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Black Lives Matter Leader DeRay Mckesson Speaks Out On Disparities In The Right To Protest

Black Lives Matter activist DeRay Mckesson. (Patrick Semansky/AP)
Black Lives Matter activist DeRay Mckesson. (Patrick Semansky/AP)

In 2016, police arrested DeRay Mckesson at a demonstration in Baton Rouge, Louisiana, saying the Black Lives Matter activist ignored an officer’s request to get out of the road.

Five years later, he’s still dealing with the fallout from the arrest. Mckesson says his story is just another example of the differences in howpeople of color are treated by law enforcement

The U.S. Capitol Police chose to utilize only 500 of itsmore than 2,000 officersfor a planned event on Wednesday when pro-Trump rioters stormed the Capitol building, he says. Mckesson says he was surprised to see pro-Trump extremists take bold actions such as putting their feet on House Speaker Nancy Pelosi’s desk and then walk out of the building without handcuffs.

“I’ve seen the police be more aggressive for 40 people than they were for the thousands of white supremacists that were on the Capitol,” he says. “I thought I’d seen it all. And then there was that.”

Mckesson says he’s attended Black Lives Matter demonstrations where protesters didn’t bring weapons or damage property — but law enforcement tear-gassed, pepper-sprayed and shot at them. Friends of his have lost their vision and been hit with rubber bullets at protests, he says, all for advocating against police brutality. 

In contrast, people were physically pushing the police on Wednesday. And one officerdiedfrom injuries sustained during the insurrection.

“Those things are just so much more intense than anything that ever happened at a protest that Black people led,” he says.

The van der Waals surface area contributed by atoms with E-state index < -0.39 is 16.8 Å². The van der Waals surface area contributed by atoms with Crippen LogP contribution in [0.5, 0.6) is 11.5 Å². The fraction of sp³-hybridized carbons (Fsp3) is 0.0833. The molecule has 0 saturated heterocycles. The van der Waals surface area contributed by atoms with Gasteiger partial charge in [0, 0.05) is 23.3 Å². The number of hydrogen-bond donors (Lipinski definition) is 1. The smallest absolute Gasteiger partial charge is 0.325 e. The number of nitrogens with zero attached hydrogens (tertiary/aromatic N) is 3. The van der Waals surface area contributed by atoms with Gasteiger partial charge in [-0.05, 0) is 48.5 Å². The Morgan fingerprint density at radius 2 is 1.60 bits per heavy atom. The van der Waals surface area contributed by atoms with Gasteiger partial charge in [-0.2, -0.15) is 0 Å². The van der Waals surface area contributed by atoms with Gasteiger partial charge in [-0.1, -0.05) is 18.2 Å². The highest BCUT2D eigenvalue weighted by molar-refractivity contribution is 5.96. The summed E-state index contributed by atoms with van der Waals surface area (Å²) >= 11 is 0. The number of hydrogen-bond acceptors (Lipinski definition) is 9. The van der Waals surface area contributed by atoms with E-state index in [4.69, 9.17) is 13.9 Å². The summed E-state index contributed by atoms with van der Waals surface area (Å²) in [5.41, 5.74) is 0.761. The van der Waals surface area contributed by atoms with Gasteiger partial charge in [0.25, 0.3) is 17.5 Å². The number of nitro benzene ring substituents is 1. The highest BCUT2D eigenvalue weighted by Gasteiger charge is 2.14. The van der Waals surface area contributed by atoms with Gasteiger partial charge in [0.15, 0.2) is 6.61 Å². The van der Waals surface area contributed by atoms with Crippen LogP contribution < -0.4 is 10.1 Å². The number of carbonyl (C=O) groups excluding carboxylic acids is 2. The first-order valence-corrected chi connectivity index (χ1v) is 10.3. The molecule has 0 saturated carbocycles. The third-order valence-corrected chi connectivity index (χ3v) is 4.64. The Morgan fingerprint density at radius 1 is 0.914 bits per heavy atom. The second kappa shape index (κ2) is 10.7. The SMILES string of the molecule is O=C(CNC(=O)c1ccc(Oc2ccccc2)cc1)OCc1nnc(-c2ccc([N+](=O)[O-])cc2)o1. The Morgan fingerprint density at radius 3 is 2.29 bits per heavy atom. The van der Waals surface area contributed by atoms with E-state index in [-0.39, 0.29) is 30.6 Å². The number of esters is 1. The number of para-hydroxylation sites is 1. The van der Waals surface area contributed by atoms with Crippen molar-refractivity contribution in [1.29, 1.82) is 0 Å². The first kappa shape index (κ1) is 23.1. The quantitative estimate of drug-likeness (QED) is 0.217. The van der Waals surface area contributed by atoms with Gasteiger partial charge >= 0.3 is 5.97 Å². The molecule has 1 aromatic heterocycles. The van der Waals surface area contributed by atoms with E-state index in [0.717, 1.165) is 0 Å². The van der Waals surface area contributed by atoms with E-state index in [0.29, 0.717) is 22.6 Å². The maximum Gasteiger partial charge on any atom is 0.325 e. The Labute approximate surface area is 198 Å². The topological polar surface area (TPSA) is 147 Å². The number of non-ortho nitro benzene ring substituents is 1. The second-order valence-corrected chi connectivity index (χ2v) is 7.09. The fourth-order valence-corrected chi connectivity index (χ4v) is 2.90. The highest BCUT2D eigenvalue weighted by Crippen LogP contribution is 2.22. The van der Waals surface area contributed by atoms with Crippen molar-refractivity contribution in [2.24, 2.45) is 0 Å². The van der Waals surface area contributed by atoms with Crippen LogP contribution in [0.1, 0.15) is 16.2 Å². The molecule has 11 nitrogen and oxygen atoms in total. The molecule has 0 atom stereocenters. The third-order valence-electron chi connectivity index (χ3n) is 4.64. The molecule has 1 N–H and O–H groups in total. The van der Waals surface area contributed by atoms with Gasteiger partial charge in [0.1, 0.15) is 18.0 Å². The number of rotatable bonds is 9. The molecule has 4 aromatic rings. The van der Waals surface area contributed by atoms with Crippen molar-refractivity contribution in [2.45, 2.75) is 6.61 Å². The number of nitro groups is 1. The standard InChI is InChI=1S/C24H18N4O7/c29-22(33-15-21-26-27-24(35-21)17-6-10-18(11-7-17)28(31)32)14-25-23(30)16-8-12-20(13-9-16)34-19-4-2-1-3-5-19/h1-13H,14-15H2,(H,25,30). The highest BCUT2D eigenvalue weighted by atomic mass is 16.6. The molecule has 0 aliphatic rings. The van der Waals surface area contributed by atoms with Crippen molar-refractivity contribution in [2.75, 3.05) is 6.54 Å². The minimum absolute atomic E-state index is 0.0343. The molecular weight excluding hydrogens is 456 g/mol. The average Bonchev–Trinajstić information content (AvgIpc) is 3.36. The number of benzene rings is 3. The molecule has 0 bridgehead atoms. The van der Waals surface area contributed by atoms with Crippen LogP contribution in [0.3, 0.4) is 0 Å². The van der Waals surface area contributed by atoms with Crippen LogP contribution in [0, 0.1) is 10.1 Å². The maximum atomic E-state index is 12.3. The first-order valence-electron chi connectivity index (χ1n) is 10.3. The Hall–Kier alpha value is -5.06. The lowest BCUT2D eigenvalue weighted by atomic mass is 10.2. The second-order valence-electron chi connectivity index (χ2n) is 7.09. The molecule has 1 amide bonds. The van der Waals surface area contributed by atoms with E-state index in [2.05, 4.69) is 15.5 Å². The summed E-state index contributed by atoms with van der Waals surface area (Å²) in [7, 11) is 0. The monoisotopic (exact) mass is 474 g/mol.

Following Mckesson’s 2016 arrests, one of the Baton Rouge police officers sued him. The officer was seriously injured by someone else during the demonstration but held Mckesson responsible for organizing the event. The case has made its way up to the Supreme Court, where Mckesson won. Now, he says he’s fighting another issue related to the case in Louisiana Supreme Court.

An allegation from a police officer wrapped Mckesson up in a 5-year legal battle for something he didn’t do, he says, and the facts of his case were never questioned.

“With white people, the living proof — watching them do it in real-time — still is not enough for there to be a consequence,” he says. “If I hadn’t seen it happen like everybody else did, I probably would think people were exaggerating.”

As the co-founder of Campaign Zero, a nonprofit aimed at ending police violence, Mckesson and other organizers have been working on police reform for several years. He says organizing is the key to challenging the power of the police and changing the system for the better.

But he doesn’t let his hopes for change get too high: Police shoot and kill between900 and 1,1000 peopleper year in the U.S., according to the NAACP, and theprotests and advocacyperformed in 2020 didn’t bring those numbers down.

“The good news is that the legislature just opened. There’ll be a lot of legislation around the police being introduced,” he says. “And this is our moment.”


Alexander Tuerk produced and edited this interview for broadcast with Tinku RayAllison Hagan adapted it for the web.

This article was originally published on WBUR.org.

Copyright 2021 NPR. To see more, visit https://www.npr.org.